Between enduring high heat, grease, grime, and getting banged around in the back of a car, portable grills undergo a lot of heavy-duty use. They need to be made of sturdy stuff. We downgraded a few grills for their flimsy construction; one model even buckled as we were cooking on it. To simulate the grill being knocked over while unpacking a picnic, we dropped the models from the back of an SUV onto hard pavement. All grills passed this test, although not without a few dents.

So, which portable grill should you buy? It depends on what you need it for. If you don't intend to lug it on trips, a cast-iron grill is the high-heat cooking champ. Remember, though, that it lacks a lid, so you can't grill-roast. For the best all-around portable grill, we recommend a model which offers an ample cooking surface, a cover that can be secured for travel, a convenient raised lip, and a reasonable price.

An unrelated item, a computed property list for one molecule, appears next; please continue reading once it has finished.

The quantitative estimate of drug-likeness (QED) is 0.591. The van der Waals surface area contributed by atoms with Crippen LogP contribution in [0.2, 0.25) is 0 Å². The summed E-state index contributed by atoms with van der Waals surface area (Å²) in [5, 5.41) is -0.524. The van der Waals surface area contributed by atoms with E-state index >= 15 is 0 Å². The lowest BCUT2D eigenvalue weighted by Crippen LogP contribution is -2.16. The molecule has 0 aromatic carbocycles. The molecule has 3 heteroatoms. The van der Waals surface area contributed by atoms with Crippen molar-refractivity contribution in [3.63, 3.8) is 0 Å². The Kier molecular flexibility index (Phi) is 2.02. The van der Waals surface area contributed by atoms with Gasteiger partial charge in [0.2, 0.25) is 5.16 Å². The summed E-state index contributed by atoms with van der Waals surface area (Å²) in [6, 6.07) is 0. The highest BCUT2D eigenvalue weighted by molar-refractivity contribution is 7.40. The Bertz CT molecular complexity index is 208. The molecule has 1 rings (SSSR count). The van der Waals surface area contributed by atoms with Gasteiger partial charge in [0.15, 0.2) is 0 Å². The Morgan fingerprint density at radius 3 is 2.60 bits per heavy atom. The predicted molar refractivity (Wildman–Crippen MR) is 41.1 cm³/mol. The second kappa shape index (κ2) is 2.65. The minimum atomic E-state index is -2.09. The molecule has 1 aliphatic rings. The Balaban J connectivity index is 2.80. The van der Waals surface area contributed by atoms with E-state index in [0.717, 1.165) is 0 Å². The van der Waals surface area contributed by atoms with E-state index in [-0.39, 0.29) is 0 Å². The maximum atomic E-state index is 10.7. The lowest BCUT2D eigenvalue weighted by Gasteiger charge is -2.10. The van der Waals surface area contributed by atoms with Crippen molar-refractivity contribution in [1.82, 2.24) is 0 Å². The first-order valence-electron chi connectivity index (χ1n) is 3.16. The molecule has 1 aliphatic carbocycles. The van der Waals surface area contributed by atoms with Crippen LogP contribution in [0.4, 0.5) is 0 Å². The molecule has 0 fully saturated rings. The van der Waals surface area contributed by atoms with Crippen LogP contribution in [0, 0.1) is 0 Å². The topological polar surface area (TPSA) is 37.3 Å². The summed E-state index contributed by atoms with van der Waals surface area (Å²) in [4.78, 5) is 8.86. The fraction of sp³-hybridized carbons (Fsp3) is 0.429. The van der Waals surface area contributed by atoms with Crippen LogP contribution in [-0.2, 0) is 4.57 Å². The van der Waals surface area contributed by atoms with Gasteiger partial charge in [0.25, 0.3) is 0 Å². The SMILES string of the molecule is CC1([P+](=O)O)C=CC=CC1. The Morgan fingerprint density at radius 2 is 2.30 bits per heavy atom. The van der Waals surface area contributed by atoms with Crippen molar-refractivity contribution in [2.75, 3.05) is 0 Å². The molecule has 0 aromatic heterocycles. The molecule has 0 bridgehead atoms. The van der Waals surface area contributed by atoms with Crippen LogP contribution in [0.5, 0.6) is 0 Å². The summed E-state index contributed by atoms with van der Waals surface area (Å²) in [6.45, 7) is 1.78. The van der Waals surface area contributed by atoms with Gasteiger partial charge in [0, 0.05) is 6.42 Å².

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  • Product Tested

    Results Key:

    Good ★ ★ ★ Fair ★ ★ Poor
  • Prices are subject to change.
  • Highly Recommended - Winner

    Weber Smokey Joe Gold

    This smaller version of our favorite Weber One Touch Gold Charcoal Grill shares many of its attributes. The ample cooking surface fit six to eight burgers at a time or a 1½-pound flank steak. The domed cover allowed us to grill-roast a butterflied chicken perfectly. Adjustable vents on the cover and on opposite sides of the grill’s body gave us plenty of control over the fire.

    • Design ★★★
    • Cooking ★★★
    • Durability ★★★